breakfast-family 3

There are 5 kinds of breakfast eaters: which one are you?

Forget about reading tea leaves. Australian researchers have been pondering cereal bowls and toast crumbs to uncover more about us.

It seems breakfast choices can give away how old you are, your gender, how much you earn and even whether you’re married.

The research, conducted by Deakin University's Institute for Physical Activity and Nutrition (IPAN), and funded by the National Heart Foundation, looked at records of what people ate, drawing on data from the 2011-2012 National Nutrition and Physical Activity Survey.

Head researcher Dr Rebecca Leech hopes the findings can be used to help people make healthier food choices.

“Breakfast is often a meal we have out of habit. By doing this type of analysis, we can see where people can make some simple, practical, and hopefully sustainable switches that will improve the nutritional quality of different breakfast types, and also which areas of the population need more support to make those changes,” says Dr Leech.

Dr Leech explains the five breakfast personalities and the easy switches to make mornings healthier:

1. Wholegrain cereal and milk

People eating this breakfast type, which was sometimes topped with dried fruit, nuts and seeds and possibly fresh fruit and yoghurt, were more likely to be older and married. The men were more likely to have a higher education and higher income. Regular wholegrain cereal eaters were more likely to be non-smokers, physically active and have a healthier weight than other types of breakfast eaters.

Dr Leech’s tip – This group is off to a great start. Choosing wholegrain cereals and breads, instead of refined varieties, to eat at breakfast could help people meet their daily fibre requirements and reduce their risk of certain health conditions including diabetes, bowel cancer and heart disease.

While this group was healthiest, only one in three men and two in five women had fruit with their cereal. I’d recommend adding fruit like banana or berries, together with some plain yoghurt or nuts, to improve the fibre, protein, vitamins and minerals in their bowls.

2. Mixed cereals and milk

This was the most common breakfast with more than 30 per cent of women and men eating mixed cereal and regularly. So how does it differ to the wholegrain cereal and milk group? This group includes a mix of cereal types (wholegrain, refined grain and sweetened cereals) with regular or reduced fat milk but no dried fruit, nuts, seeds or yoghurt.

Dr Leech’s tip – Cereal choice matters. Try replacing a low fibre breakfast cereal with a wholemeal or wholegrain varieties to increase fibre and phytonutrient content. Add some banana, berries, seeds or nuts to plain cereals. Or even grab a piece of fruit or a handful of nuts and seeds if you’re short on time and running out the door.

3. Protein foods

While this type of breakfast was the only one to include vegetables, it also included eggs and/or processed meats, such as bacon or sausages, and was typically paired with low fibre refined grain bread and unsaturated spreads and oils. It was the least common breakfast choice only eaten by 11% and was generally eaten after 9am or on weekends, when we have more time. Those more likely to go for the cooked brekkie were younger women and men, as well as people from non-English speaking backgrounds.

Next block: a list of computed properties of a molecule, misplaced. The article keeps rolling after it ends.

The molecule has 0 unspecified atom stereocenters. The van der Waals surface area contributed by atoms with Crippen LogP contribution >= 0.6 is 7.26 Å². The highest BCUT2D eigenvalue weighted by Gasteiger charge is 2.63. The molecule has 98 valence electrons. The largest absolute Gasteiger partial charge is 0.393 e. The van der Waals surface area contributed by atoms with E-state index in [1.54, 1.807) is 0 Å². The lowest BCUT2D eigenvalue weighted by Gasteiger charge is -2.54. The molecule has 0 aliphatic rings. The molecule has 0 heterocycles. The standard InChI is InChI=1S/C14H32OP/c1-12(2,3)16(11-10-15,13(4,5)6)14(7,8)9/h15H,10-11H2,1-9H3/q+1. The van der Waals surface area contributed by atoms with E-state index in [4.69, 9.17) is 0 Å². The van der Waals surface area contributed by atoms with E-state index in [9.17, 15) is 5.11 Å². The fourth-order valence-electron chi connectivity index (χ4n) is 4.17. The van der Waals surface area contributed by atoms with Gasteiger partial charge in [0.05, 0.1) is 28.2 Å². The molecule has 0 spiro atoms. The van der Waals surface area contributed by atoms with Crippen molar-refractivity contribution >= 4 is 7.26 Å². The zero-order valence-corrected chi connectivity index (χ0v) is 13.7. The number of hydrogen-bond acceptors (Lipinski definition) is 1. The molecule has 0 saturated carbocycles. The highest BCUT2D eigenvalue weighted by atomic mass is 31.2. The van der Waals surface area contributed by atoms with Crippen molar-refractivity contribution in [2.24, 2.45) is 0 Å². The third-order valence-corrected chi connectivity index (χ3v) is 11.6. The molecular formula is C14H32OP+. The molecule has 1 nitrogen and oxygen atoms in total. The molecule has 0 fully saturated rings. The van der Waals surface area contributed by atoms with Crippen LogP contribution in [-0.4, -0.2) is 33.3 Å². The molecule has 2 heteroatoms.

Dr Leech’s tip – Swap processed meats like bacon for a nutritious plant protein like baked beans. Most people don’t eat enough vegetables so ensure that your protein food is accompanied by a side of veggies such as mushrooms, tomato, or baby spinach. And don’t forget to swap white breads for grainy, wholegrain and wholemeal varieties to boost your fibre and nutrient intake.

4. Breads and spreads (Type 1)

Yes, toast lovers are broken down into two groups too. This group includes those eating refined or wholegrain breads together with healthy unsaturated spreads, like margarine or nut butters as well as unhealthy spreads that were high in sugar, saturated fat or salt, like jam. A lot could be told from this breakfast choice. Men who ate this type of brekkie were almost all coffee or tea drinkers and tended to be older, married, have lower incomes, live in an inner regional city and have not worked in the past week. Women in this category were more likely to choose wholegrain breads with spreads and were also older and more likely to be married.

Dr Leech’s tip – Like with cereals, it’s best to stick with the wholegrains, choosing grainy, wholemeal or wholegrain breads. Consider adding baked beans or an egg to boost protein and nutrient intakes and promote healthy ageing. Introduce some healthy plant-based fats such as a nut spread like peanut butter, sesame seed spread such as tahini or seasonal avocado.

5. Breads and spreads (Type 2)

This group chose refined breads and spreads that were high in saturated fats, sugar or salt. Men were more likely to have a sugar-sweetened drink, like a fruit or soft drink or cordial, rather than coffee or tea, and were younger and more likely to have worked in the past week. The women in this category preferred refined-grain bread varieties.

Dr Leech’s Tip – Swap white bread with a wholemeal or wholegrain variety to increase fibre and phytonutrient content. Also consider what you drink with breakfast and swap out sugary drinks for water or herbal tea.

The Deakin University research was funded by the National Heart Foundation and National Health and Medical Research Council. The funders and Sanitarium had no involvement in the study. Views expressed in this article are those of Dr Leech and do not reflect the views of the NHMRC.